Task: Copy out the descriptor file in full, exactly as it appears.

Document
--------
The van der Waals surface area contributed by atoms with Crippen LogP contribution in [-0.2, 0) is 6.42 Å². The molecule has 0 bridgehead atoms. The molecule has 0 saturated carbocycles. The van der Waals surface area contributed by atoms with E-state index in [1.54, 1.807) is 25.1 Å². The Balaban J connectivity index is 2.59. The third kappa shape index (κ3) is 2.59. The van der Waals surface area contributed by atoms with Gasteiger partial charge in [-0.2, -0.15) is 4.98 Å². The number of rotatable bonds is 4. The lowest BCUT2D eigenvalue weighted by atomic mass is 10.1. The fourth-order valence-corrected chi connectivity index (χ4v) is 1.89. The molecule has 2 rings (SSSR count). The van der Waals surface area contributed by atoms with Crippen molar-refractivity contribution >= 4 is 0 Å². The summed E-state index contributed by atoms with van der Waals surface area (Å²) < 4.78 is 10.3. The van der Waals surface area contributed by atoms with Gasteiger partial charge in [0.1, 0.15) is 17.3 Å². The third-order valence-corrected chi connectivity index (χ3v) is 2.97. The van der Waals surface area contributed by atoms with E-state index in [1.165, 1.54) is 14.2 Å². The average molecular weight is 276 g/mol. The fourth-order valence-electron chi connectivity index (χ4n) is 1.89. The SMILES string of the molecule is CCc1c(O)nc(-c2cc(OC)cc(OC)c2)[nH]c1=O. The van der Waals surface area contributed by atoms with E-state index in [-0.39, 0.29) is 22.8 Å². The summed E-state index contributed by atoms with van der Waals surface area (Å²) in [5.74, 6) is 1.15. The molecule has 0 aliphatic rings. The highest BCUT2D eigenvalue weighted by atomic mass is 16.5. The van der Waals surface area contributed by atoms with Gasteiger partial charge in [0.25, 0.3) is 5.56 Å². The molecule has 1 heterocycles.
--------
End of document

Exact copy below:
The van der Waals surface area contributed by atoms with Crippen LogP contribution in [-0.2, 0) is 6.42 Å². The molecule has 0 bridgehead atoms. The molecule has 0 saturated carbocycles. The van der Waals surface area contributed by atoms with E-state index in [1.54, 1.807) is 25.1 Å². The Balaban J connectivity index is 2.59. The third kappa shape index (κ3) is 2.59. The van der Waals surface area contributed by atoms with Gasteiger partial charge in [-0.2, -0.15) is 4.98 Å². The number of rotatable bonds is 4. The lowest BCUT2D eigenvalue weighted by atomic mass is 10.1. The fourth-order valence-corrected chi connectivity index (χ4v) is 1.89. The molecule has 2 rings (SSSR count). The van der Waals surface area contributed by atoms with Crippen molar-refractivity contribution >= 4 is 0 Å². The summed E-state index contributed by atoms with van der Waals surface area (Å²) < 4.78 is 10.3. The van der Waals surface area contributed by atoms with Gasteiger partial charge in [0.1, 0.15) is 17.3 Å². The third-order valence-corrected chi connectivity index (χ3v) is 2.97. The van der Waals surface area contributed by atoms with E-state index in [1.165, 1.54) is 14.2 Å². The average molecular weight is 276 g/mol. The fourth-order valence-electron chi connectivity index (χ4n) is 1.89. The SMILES string of the molecule is CCc1c(O)nc(-c2cc(OC)cc(OC)c2)[nH]c1=O. The van der Waals surface area contributed by atoms with E-state index in [-0.39, 0.29) is 22.8 Å². The summed E-state index contributed by atoms with van der Waals surface area (Å²) in [5.74, 6) is 1.15. The molecule has 0 aliphatic rings. The highest BCUT2D eigenvalue weighted by atomic mass is 16.5. The van der Waals surface area contributed by atoms with Gasteiger partial charge in [0.25, 0.3) is 5.56 Å². The molecule has 1 heterocycles.